Hence my server seemed to be version 0. Until the bug is fixed, my App is now version 00260.

Failed-dissassemble

Occasionally I’ll get a crash that needs Visual Studio 2012 to be restarted and just now and then I get a Catastrophic failure Exception 0x8000FFFF (E_UNEXPECTED) at EnvDTE.Command.AddConrol at Sil.VSCommon.SilAddInstance.CreateUserInterface(). Once a week or less frequent.

I suspect it’s the Xamarin Plugin, but it might not be so has anyone else seen this?

The answer is just to restart VS.

I’ve noticed that if I’m away from my PC for a while (generally over an hour), Visual Studio loses the connection to the Mac Build Host. When I try to reconnect via the Visual Studio Tools/Option/Xamarin/iOS Configure button, it won’t reconnect. The Mac build host is shown as unreachable and Diagnose fails trying to talk to the Mac.

Restarting Visual Studio doesn’t do it, you have to close down then reopen Xamarin Studio. It’s 4.0.12 (build 3). Then you can reconnect from Visual Studio. Not a big bug, just a minor PITA!

One of the nice things about Visual Studio 2012 is the Code Analysis. It’s worth doing to try and find underlying problems and I found some in mine. The code worked fine, but Code Analysis told me I was doing naughties with a Virtual Method in a constructor.

Mea culpa. I was indeed. I’d created a View object with my Subclassed View in a CustomViewController.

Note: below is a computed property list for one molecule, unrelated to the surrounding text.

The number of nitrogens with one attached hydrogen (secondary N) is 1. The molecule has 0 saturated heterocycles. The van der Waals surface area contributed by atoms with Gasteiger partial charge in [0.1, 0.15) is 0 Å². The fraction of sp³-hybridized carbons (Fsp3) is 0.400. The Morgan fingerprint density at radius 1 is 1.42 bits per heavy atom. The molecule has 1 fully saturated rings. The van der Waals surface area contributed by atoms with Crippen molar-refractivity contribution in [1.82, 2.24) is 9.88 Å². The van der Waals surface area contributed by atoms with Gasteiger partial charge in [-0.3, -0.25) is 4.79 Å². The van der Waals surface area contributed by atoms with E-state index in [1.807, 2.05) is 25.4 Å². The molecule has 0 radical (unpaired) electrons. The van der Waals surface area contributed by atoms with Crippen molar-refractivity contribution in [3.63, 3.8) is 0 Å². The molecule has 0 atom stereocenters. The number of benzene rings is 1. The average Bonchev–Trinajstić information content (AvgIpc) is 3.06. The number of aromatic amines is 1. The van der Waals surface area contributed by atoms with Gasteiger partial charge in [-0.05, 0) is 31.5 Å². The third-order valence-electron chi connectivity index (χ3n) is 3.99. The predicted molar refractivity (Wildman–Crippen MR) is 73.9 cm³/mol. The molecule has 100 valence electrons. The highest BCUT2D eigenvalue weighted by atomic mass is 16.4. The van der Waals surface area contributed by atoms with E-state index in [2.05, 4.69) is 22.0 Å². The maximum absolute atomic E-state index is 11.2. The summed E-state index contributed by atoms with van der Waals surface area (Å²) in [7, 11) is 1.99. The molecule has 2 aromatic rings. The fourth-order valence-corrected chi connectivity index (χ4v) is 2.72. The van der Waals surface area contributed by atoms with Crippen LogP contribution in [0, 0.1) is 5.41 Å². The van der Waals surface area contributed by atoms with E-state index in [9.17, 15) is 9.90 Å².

public override void ViewDidLoad()
        {
            base.ViewDidLoad();
            View = new MainView(UIScreen.MainScreen.Bounds);
        }

But I’d been doing all sorts in the MainView() constructor that needed not to be there, though it had seemed to run ok. If configuration data is absent I want to stop things and have it entered. So I was creating SubViews (Controls) and then calling the UIView.AddSubView() that MainView inherited from within the Constructor. Shock Horror Probe! Bad Code Alert…

The risk is that a virtual method may not have been correctly assigned and the compiler doesn’t really like Constructors in C# to have to worry about this. After a Constructor has finished, things should be just swell.

The trick is to move the code into a subclassed ViewController.ViewWillAppear(). This is called whenever the View is about to appear. Use a bool variable to let things that should be initialized here just the once be only called just the once.

        public override void ViewWillAppear(bool animated)
        {
            base.ViewWillAppear(animated);
            if ((View as MainView).ConfigCheck() && OneOff)
            {
                OneOff = false;
                // one off code here
            }
        }

This is on Windows 7 and happens every day if I don’t start the Xamarin Bonjour service before Visual Studio and opening a Xamarin.iOS project. It’s not that big a deal but something must be switching the Xamarin Bonjour Service from Automatic. I set it to automatic a few times but it gets reset to Manual. Once it’s running it stays running for the rest of the day.

bonjour-initialization-failure


If you get this make sure the Bonjour Service is running. If it’s not, open the services MMC. You can do this from Task Manager but make sure on the Processes tab you click the Show processes from all users button as the service may not start. Then on the services Tab in Task Manager, at the bottom right then when the Services MMC opens scroll to the bottom. If you don’t see Started then right click on the service and click Start.

bonjour-service

Hopefully you should be able to select iPhone 6.1 in the combo box and all will be well. If not see this tip on Visual Studio to Mac Connectivity.